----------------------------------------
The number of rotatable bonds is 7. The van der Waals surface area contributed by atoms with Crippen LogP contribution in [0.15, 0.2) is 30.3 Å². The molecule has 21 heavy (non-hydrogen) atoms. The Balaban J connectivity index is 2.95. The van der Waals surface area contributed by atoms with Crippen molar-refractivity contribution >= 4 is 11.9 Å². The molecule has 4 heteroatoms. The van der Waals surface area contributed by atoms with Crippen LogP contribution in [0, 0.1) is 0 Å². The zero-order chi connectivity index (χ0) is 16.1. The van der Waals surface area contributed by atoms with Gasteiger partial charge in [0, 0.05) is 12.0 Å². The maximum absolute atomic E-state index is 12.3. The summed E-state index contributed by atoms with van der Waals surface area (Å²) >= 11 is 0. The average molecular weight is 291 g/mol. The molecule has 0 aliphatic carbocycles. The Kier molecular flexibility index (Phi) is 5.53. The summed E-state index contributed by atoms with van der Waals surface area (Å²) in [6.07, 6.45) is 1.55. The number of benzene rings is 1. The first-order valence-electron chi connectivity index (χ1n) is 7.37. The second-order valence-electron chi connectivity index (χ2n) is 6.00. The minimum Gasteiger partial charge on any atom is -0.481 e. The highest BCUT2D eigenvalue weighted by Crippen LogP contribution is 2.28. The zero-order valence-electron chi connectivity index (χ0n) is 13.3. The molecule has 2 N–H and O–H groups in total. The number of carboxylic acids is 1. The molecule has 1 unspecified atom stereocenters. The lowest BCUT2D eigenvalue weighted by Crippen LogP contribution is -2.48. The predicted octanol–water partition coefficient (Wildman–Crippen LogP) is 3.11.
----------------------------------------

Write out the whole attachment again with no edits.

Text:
The number of rotatable bonds is 7. The van der Waals surface area contributed by atoms with Crippen LogP contribution in [0.15, 0.2) is 30.3 Å². The molecule has 21 heavy (non-hydrogen) atoms. The Balaban J connectivity index is 2.95. The van der Waals surface area contributed by atoms with Crippen molar-refractivity contribution >= 4 is 11.9 Å². The molecule has 4 heteroatoms. The van der Waals surface area contributed by atoms with Crippen LogP contribution in [0, 0.1) is 0 Å². The zero-order chi connectivity index (χ0) is 16.1. The van der Waals surface area contributed by atoms with Gasteiger partial charge in [0, 0.05) is 12.0 Å². The maximum absolute atomic E-state index is 12.3. The summed E-state index contributed by atoms with van der Waals surface area (Å²) >= 11 is 0. The average molecular weight is 291 g/mol. The molecule has 0 aliphatic carbocycles. The Kier molecular flexibility index (Phi) is 5.53. The summed E-state index contributed by atoms with van der Waals surface area (Å²) in [6.07, 6.45) is 1.55. The number of benzene rings is 1. The first-order valence-electron chi connectivity index (χ1n) is 7.37. The second-order valence-electron chi connectivity index (χ2n) is 6.00. The minimum Gasteiger partial charge on any atom is -0.481 e. The highest BCUT2D eigenvalue weighted by Crippen LogP contribution is 2.28. The zero-order valence-electron chi connectivity index (χ0n) is 13.3. The molecule has 2 N–H and O–H groups in total. The number of carboxylic acids is 1. The molecule has 1 unspecified atom stereocenters. The lowest BCUT2D eigenvalue weighted by Crippen LogP contribution is -2.48. The predicted octanol–water partition coefficient (Wildman–Crippen LogP) is 3.11.